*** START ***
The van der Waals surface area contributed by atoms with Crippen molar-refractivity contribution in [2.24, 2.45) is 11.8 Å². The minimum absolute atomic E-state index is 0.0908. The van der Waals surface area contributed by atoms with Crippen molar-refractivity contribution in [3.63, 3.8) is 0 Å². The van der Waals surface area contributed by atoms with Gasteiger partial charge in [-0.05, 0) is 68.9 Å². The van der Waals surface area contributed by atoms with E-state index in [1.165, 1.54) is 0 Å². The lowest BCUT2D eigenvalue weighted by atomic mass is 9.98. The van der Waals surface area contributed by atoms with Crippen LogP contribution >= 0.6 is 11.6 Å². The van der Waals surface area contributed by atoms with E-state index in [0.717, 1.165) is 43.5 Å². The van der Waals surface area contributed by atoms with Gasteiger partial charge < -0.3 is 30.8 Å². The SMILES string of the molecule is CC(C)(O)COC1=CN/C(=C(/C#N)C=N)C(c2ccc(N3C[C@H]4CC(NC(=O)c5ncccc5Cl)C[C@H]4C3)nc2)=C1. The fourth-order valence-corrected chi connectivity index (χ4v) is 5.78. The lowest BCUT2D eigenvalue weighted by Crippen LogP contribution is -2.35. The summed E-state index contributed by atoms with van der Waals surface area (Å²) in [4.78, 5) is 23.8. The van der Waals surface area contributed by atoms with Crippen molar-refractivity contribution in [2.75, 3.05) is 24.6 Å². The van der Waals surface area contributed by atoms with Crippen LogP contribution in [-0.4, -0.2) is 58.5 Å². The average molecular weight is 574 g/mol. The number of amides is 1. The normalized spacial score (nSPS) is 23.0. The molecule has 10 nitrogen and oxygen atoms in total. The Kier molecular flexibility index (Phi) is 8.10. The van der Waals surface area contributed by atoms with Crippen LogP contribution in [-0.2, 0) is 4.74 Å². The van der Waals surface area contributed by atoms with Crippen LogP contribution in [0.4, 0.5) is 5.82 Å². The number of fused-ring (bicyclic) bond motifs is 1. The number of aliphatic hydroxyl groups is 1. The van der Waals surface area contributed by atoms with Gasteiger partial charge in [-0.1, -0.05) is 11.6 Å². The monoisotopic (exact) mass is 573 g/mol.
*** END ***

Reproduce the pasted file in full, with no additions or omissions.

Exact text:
The van der Waals surface area contributed by atoms with Crippen molar-refractivity contribution in [2.24, 2.45) is 11.8 Å². The minimum absolute atomic E-state index is 0.0908. The van der Waals surface area contributed by atoms with Crippen molar-refractivity contribution in [3.63, 3.8) is 0 Å². The van der Waals surface area contributed by atoms with Gasteiger partial charge in [-0.05, 0) is 68.9 Å². The van der Waals surface area contributed by atoms with E-state index in [1.165, 1.54) is 0 Å². The lowest BCUT2D eigenvalue weighted by atomic mass is 9.98. The van der Waals surface area contributed by atoms with Crippen LogP contribution >= 0.6 is 11.6 Å². The van der Waals surface area contributed by atoms with E-state index in [0.717, 1.165) is 43.5 Å². The van der Waals surface area contributed by atoms with Gasteiger partial charge < -0.3 is 30.8 Å². The SMILES string of the molecule is CC(C)(O)COC1=CN/C(=C(/C#N)C=N)C(c2ccc(N3C[C@H]4CC(NC(=O)c5ncccc5Cl)C[C@H]4C3)nc2)=C1. The fourth-order valence-corrected chi connectivity index (χ4v) is 5.78. The lowest BCUT2D eigenvalue weighted by Crippen LogP contribution is -2.35. The summed E-state index contributed by atoms with van der Waals surface area (Å²) in [4.78, 5) is 23.8. The van der Waals surface area contributed by atoms with Crippen molar-refractivity contribution in [2.75, 3.05) is 24.6 Å². The van der Waals surface area contributed by atoms with Crippen LogP contribution in [-0.4, -0.2) is 58.5 Å². The average molecular weight is 574 g/mol. The number of amides is 1. The normalized spacial score (nSPS) is 23.0. The molecule has 10 nitrogen and oxygen atoms in total. The Kier molecular flexibility index (Phi) is 8.10. The van der Waals surface area contributed by atoms with Crippen LogP contribution in [-0.2, 0) is 4.74 Å². The van der Waals surface area contributed by atoms with Crippen LogP contribution in [0.4, 0.5) is 5.82 Å². The number of fused-ring (bicyclic) bond motifs is 1. The number of aliphatic hydroxyl groups is 1. The van der Waals surface area contributed by atoms with Gasteiger partial charge in [-0.1, -0.05) is 11.6 Å². The monoisotopic (exact) mass is 573 g/mol.